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Sequence mining is a type of structured data mining in which the database and administrator look for sequences or trends in the data. This data mining is split into two fields. Itemset sequence mining typically is used in marketing, and string sequence mining is used in biology research. Sequence mining is different from regular trend mining, because the data are more specific, which makes building an effective database difficult for database designers, and it can sometimes go awry if the sequence is any different from the common sequence.
At one point or another, all databases are used to mine for data. This mining helps businesses and research parties find something they need. Usually, they are looking for some sort of trend, but what that trend is and how specific the information is will depend on the database design. In sequence mining, the database is built to find very specific sequences, with little to no variation. This is a unique form of structured data mining in which the database looks through the structured data for similarities.
Sequence mining can be broken into two categories. Itemset mining is used in marketing and business to find specific trends in sales numbers, product types, product placement in a store and the use of a product. These figures are taken and applied to marketing algorithms to help strategize a marketing project and to bolster sales. Information about a product and how it does typically is taken from the database, but the defining aspect of itemset sequence mining is that the sequence is taken from multi-symbol database cells.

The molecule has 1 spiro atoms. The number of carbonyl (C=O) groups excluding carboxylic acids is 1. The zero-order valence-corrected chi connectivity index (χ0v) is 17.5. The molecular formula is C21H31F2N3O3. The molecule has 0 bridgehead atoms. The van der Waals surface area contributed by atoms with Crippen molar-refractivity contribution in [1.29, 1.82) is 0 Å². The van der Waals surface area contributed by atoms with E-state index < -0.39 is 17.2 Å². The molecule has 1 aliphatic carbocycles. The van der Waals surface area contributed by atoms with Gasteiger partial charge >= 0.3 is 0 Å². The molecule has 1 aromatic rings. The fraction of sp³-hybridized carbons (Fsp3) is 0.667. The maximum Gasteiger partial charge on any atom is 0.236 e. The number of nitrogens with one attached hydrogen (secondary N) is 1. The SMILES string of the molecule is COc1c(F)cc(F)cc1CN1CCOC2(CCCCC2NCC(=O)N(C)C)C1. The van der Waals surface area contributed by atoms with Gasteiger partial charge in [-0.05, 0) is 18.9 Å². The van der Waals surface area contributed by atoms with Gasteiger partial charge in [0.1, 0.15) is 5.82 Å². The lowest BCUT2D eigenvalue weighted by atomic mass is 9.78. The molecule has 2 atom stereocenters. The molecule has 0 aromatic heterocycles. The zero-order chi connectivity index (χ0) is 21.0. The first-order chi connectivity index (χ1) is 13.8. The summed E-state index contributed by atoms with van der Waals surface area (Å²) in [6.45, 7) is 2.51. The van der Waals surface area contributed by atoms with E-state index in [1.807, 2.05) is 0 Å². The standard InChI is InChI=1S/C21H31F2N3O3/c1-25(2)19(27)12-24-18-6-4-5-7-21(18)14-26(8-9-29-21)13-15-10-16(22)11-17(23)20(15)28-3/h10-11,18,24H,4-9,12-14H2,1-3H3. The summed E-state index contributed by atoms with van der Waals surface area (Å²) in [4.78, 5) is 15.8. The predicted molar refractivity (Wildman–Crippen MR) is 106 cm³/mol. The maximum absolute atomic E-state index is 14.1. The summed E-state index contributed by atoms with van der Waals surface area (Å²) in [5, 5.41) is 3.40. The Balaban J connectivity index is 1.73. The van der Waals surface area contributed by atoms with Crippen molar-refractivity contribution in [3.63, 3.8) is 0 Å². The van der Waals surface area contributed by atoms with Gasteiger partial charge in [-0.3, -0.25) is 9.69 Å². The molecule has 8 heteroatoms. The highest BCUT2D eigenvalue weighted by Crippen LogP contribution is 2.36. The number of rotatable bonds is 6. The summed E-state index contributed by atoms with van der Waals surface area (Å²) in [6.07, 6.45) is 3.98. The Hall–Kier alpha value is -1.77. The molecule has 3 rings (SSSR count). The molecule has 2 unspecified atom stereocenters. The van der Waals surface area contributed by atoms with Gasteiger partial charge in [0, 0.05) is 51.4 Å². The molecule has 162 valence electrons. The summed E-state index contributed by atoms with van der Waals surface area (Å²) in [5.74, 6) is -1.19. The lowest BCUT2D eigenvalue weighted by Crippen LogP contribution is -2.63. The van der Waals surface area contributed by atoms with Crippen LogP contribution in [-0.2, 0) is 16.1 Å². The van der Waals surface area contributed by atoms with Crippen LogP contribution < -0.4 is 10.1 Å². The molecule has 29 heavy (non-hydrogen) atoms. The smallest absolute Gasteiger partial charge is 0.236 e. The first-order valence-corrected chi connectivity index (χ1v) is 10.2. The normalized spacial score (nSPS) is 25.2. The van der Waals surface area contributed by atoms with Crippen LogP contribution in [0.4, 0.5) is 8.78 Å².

String mining is the opposite of itemset mining because it looks at each symbol individually rather than as a cluster. In string mining, the database might be set to find a sequence from a protein source or gene samples. This helps in comparing many gene samples to see whether they are the same or to break down large sequences and find which sequences they contain. Mostly biological and medical research teams use this.
Creating a database for sequence mining can be difficult because, unlike trend mining and other structured data mining, the sequences must specifically match each other. This also leads to the problem of mining for sequences. If the sequence is any different, it won't be recognized, which might make itemset mining more difficult. String mining typically benefits from this, because the slightest difference in a tissue sample could make the organism — or whatever the research team is researching — completely distinct from other samples.
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